The big difference between products and assets is cost
....investments created by the financial services industry, usually targeted at the retail investor (you and me). They exist to make things easier for the consumer to access a wide choice of assets. Ironically, this very factor makes them hard to assess. Products are created by Providers.
They are difficult to evaluate because....
....you are investing both in the assets underlying the product and in the legal and administrative mechanisms layered on top of the assets. This brings additional issues of;
- risk (do you know how safe is the vehicle investing on your behalf?);
- management control (how do you know the managers of your product will continue to do what you thought they promised to do?);
- liquidity (on what terms can you sell and can those terms be altered after you have invested?);
- transparency (how do you know what's going on and/or how do you find out any of the above?);
- and, above all, added costs.
Conventional advice, particularly to the small investor, is to buy products because buying assets directly is dangerous.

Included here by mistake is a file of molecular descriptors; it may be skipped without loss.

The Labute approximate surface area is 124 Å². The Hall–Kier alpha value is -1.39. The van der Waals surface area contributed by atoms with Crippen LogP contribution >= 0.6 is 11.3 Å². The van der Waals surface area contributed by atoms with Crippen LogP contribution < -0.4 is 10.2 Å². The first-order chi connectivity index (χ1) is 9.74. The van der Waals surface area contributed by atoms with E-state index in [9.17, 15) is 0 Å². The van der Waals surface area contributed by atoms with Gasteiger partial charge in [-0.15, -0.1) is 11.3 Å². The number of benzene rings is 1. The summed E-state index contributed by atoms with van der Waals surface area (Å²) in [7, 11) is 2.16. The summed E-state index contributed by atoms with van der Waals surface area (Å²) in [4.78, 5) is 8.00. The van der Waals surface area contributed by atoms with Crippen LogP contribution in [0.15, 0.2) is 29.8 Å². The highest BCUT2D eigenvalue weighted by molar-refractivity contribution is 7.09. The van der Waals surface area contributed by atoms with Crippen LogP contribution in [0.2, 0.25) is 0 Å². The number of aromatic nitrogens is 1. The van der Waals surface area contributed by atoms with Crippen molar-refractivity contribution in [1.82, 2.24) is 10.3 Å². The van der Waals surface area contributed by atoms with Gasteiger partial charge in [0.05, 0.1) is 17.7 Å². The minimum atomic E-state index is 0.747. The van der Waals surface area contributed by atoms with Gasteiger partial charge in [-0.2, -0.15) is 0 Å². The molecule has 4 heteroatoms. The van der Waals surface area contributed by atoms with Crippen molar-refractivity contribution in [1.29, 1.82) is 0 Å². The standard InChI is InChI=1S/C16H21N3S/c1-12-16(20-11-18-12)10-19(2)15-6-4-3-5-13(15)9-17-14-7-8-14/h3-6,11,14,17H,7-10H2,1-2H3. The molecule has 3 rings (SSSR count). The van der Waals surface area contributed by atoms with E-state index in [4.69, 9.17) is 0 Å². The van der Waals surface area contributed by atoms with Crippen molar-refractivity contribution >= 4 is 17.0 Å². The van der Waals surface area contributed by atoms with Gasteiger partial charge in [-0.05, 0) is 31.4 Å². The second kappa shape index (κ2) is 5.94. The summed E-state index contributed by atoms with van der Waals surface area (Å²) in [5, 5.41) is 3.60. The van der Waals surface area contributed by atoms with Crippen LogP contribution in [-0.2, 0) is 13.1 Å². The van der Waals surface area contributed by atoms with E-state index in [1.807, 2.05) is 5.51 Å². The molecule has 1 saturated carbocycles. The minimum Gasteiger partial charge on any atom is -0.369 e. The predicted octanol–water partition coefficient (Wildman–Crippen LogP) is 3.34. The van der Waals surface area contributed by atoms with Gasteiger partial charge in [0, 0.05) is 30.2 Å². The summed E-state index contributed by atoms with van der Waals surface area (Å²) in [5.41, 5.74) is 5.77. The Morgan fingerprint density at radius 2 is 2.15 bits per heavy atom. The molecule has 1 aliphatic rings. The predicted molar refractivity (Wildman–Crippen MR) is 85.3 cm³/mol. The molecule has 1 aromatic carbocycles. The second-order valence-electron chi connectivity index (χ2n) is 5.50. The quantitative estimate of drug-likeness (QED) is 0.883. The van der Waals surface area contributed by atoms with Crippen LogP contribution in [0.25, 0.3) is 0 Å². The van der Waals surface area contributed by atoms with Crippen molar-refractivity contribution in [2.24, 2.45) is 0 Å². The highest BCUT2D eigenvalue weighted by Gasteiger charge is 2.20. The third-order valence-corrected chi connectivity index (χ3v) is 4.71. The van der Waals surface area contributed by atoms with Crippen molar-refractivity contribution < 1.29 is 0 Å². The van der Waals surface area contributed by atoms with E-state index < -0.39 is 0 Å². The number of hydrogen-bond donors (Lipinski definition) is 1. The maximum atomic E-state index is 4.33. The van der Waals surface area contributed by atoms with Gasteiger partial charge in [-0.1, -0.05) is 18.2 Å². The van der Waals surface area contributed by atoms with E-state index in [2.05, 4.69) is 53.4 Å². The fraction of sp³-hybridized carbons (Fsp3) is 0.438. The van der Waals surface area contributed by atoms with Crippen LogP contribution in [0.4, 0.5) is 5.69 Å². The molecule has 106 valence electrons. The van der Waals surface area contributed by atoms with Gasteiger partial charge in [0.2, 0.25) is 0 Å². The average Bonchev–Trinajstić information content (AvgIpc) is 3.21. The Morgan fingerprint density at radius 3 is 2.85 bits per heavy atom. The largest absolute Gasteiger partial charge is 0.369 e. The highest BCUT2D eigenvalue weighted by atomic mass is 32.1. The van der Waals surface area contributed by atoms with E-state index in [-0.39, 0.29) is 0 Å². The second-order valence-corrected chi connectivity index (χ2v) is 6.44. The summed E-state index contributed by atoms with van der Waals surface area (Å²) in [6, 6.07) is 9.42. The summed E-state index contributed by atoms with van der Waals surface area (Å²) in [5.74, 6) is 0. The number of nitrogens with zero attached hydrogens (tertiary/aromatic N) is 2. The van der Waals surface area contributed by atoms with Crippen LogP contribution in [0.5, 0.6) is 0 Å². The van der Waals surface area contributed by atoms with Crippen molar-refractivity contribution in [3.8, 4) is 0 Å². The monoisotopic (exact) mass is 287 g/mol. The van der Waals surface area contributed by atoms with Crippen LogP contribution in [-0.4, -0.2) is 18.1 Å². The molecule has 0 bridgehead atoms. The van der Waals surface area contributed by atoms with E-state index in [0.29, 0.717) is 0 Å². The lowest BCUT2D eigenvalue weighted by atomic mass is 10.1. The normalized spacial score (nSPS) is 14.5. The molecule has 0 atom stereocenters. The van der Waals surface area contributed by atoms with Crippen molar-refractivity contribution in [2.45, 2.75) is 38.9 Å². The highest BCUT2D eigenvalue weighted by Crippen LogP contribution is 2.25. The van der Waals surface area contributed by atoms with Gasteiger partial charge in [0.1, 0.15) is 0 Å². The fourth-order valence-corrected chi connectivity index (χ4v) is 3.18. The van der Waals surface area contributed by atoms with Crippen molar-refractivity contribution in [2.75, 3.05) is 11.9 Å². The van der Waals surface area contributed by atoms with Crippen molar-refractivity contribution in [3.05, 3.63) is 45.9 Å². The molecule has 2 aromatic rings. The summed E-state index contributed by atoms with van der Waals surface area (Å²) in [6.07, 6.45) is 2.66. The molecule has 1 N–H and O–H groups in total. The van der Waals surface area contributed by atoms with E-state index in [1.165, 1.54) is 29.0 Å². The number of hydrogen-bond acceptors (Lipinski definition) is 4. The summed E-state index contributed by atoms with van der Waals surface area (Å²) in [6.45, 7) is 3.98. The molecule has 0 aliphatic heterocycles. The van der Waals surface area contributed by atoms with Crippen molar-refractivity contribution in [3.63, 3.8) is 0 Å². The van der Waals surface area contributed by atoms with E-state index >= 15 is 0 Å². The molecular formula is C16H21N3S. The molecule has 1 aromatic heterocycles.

Our advice is more nuanced. It is hard in the early days of investing to achieve diversification without a simple low-cost tracker product. But it is extremely easy these days for the small saver to buy assets directly, and in the medium-term it pays all investors to learn how to avoid fees. The young investor should learn, maybe over a number of years, to buy a spread of individual assets to reduce his early essential reliance on simple products and protect his portfolio from cost erosion. It is essential not to be dragged down the route of more complicated products with high fees. Most are completely unsuitable for any but the sophisticated investor.